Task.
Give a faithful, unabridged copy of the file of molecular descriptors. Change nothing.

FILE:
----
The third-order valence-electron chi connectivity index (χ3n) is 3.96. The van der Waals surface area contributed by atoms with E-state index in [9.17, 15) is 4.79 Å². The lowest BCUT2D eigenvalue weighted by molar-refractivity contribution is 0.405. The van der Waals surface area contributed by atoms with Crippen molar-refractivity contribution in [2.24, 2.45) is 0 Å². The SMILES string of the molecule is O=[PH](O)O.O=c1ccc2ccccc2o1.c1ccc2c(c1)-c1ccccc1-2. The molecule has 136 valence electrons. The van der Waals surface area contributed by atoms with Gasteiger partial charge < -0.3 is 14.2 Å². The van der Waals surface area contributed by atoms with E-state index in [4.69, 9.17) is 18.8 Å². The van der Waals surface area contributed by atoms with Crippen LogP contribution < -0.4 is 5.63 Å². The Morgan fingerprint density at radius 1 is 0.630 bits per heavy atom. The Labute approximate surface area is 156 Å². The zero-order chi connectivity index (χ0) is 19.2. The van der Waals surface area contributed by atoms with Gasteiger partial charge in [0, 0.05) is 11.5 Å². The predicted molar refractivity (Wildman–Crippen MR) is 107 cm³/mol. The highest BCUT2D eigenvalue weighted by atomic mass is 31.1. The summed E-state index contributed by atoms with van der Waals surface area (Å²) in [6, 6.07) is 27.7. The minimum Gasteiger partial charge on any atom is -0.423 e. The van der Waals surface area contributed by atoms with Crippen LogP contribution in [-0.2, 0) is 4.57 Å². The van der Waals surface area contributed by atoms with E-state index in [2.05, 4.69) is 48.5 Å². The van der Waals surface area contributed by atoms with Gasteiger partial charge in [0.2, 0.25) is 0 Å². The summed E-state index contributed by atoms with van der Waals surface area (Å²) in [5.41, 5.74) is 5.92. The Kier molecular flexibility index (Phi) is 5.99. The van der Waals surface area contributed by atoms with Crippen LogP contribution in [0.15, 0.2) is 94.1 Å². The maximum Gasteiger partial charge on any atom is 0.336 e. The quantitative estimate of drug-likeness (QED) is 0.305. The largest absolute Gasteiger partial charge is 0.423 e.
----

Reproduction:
The third-order valence-electron chi connectivity index (χ3n) is 3.96. The van der Waals surface area contributed by atoms with E-state index in [9.17, 15) is 4.79 Å². The lowest BCUT2D eigenvalue weighted by molar-refractivity contribution is 0.405. The van der Waals surface area contributed by atoms with Crippen molar-refractivity contribution in [2.24, 2.45) is 0 Å². The SMILES string of the molecule is O=[PH](O)O.O=c1ccc2ccccc2o1.c1ccc2c(c1)-c1ccccc1-2. The molecule has 136 valence electrons. The van der Waals surface area contributed by atoms with Gasteiger partial charge < -0.3 is 14.2 Å². The van der Waals surface area contributed by atoms with E-state index in [4.69, 9.17) is 18.8 Å². The van der Waals surface area contributed by atoms with Crippen LogP contribution < -0.4 is 5.63 Å². The Morgan fingerprint density at radius 1 is 0.630 bits per heavy atom. The Labute approximate surface area is 156 Å². The zero-order chi connectivity index (χ0) is 19.2. The van der Waals surface area contributed by atoms with Gasteiger partial charge in [0, 0.05) is 11.5 Å². The predicted molar refractivity (Wildman–Crippen MR) is 107 cm³/mol. The highest BCUT2D eigenvalue weighted by atomic mass is 31.1. The summed E-state index contributed by atoms with van der Waals surface area (Å²) in [6, 6.07) is 27.7. The minimum Gasteiger partial charge on any atom is -0.423 e. The van der Waals surface area contributed by atoms with Crippen LogP contribution in [-0.2, 0) is 4.57 Å². The van der Waals surface area contributed by atoms with E-state index in [2.05, 4.69) is 48.5 Å². The van der Waals surface area contributed by atoms with Gasteiger partial charge in [0.2, 0.25) is 0 Å². The summed E-state index contributed by atoms with van der Waals surface area (Å²) in [5.41, 5.74) is 5.92. The Kier molecular flexibility index (Phi) is 5.99. The van der Waals surface area contributed by atoms with Crippen LogP contribution in [0.15, 0.2) is 94.1 Å². The maximum Gasteiger partial charge on any atom is 0.336 e. The quantitative estimate of drug-likeness (QED) is 0.305. The largest absolute Gasteiger partial charge is 0.423 e.